The Columbus Zoo and Aquarium continues to maintain its excellent standing with the American Zoo and Aquarium (AZA), as one of 208 accredited institutions in North America. Several Staff members are actively involved as chairs, steering committee members, management group members and studbook keepers to the Taxon Advisory Groups (TAG), Species Survival Plans (SSP's) and Conservation Action Plans (CAP's); programs through the AZA. This year Mike Brittsan, the curator of the Shores Department was appointed to be the Chair of the Aquatic Invertebrate TAG, and Vice Chair of the Coral CAP.
Highlighting the Zoo's involvement in international conservation efforts, Dan Hunt, Assistant Living Collection Director And Mike Brittsan, Curator of Shores were participants in a biological survey in the Longxi - HongKou Nature Reserve near the city of Duijiangyanin the PeoplesRepublic of China. This survey was a result of the collaboration of the Columbus Zoo, Chinese Academy of Sciences and Chinese Government Agencies. Several teams were employed in the field to gather information on the biological diversity of the region as well as the social and economic impact that the reserve has on the adjacent villages.
Dusty Lombardi - Living Collection Director, represented the Zoo for the second year at a Global Cheetah Conservation Workshop, held in South Africa in July of 2002. Approximately 50 delegates from 15 countries were represented to assist in the common goal to Protect the Cheetah in the Wild and Promote Captive Management.
Asaba Mukosi - Keeper in African Forest, spearheaded a Conservation Education project in his native country of Uganda, in the western district of Kasese. In just four weeks 21 schools were toured and 20,000 children heard the conservation base curriculum developed by Asaba to educate the children on the native wildlife. Stuffed animals, rubber snakes, trading cards, 200 books, slide show and video were all a part of this innovative traveling education show.
The local Education Department has now adopted this project and is committed to visiting all the schools in this region. Adam Felts, a keeper in the Pachyderm area, went to the Damara land in Namibia in July of 2002. This was a Keeper exchange program with Save the Rhino Trust, a nongovernment organization. He observed, studied and tracked the black rhino to get a better understanding of their social organization. In return, the field director Simson Uri-Khob worked with Adam in Columbus to learn more about Rhino husbandry and our education programs.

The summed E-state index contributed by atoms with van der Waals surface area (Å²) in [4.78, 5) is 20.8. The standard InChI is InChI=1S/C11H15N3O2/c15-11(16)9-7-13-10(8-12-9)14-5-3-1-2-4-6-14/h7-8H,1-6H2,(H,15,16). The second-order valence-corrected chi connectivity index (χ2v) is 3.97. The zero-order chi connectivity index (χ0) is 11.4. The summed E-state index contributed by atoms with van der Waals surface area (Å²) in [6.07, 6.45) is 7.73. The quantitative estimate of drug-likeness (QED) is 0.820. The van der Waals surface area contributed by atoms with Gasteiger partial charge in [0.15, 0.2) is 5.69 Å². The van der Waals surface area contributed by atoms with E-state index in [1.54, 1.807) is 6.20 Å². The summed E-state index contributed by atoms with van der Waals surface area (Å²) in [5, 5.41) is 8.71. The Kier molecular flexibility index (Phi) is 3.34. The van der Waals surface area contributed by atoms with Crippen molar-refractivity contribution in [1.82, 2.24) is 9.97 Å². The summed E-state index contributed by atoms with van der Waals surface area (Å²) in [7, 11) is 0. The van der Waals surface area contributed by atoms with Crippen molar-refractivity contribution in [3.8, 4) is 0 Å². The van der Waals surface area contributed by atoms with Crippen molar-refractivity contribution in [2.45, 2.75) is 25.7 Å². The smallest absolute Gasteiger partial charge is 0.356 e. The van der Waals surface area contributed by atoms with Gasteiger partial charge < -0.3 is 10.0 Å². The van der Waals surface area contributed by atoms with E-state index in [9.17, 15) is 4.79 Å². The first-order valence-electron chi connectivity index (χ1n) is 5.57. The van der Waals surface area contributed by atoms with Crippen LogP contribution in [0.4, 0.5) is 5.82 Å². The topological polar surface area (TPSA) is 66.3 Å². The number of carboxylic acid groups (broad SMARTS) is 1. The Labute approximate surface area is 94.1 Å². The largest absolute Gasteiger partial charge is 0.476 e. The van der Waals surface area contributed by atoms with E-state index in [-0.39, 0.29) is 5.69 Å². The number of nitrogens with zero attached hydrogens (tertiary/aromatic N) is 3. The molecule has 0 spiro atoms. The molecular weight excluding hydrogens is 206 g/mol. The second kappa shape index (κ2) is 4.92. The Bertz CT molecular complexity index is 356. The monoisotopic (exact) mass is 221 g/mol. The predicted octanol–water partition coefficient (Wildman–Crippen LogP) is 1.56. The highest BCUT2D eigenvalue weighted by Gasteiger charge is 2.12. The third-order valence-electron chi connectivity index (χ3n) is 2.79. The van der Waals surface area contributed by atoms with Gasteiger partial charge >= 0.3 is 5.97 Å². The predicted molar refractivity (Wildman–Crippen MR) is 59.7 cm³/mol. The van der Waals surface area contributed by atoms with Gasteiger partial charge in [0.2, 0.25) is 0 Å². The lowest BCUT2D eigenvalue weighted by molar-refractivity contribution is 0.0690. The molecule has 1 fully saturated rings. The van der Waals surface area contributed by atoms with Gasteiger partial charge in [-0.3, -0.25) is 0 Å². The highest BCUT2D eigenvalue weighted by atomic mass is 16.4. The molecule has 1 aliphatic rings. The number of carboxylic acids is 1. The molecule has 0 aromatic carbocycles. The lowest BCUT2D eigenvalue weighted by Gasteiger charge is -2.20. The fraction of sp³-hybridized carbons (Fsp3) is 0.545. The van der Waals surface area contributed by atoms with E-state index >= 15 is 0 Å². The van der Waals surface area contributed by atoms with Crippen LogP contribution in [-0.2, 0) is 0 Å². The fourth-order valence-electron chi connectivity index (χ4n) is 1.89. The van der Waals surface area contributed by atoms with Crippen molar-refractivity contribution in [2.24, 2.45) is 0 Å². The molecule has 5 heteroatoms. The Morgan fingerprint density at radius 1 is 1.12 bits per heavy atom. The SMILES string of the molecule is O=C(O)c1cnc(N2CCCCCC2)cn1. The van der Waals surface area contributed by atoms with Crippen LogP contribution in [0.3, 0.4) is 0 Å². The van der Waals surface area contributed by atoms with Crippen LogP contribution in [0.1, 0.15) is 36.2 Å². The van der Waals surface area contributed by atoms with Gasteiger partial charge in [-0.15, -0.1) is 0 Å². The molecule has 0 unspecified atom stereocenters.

In January, Shores Keeper Pete Johantgen continued working in the remote rainforests of west-central Panama as a team member of Project Golden Frog (PGF). PGF is a proactive conservation initiative with the primary goal of preventing the extinction of one of the world's most recognizable, culturally significant, and endangered amphibians, the Panamanian golden frog (Atelopus zeteki). Team members surveyed potential golden frog habitat for undocumented populations in addition to collecting several founder animals for ex situ populations. Pete returned to Panama again in July to study the nocturnal microhabitat use of the golden frog.
In January and February of 2002, Mike Zedekar, a keeper in the Herbivore Carnivore area went to the Makgadi Desert in Botswana, Africa to study the migration of Wildebeest and Plains Zebra in this region. This ongoing project will establish the number of zebras in the region, investigate the seasonal migration and daily movement, determine zebra mortality and look at what the following effects will have on migration patterns, grass nutrient levels, rainfall, fire, lion predation, human pressure and competition with grazing cattle. This information will then be used by the parks services to plan fences and man-made water holes for future populations within the park boundaries and nearby lands.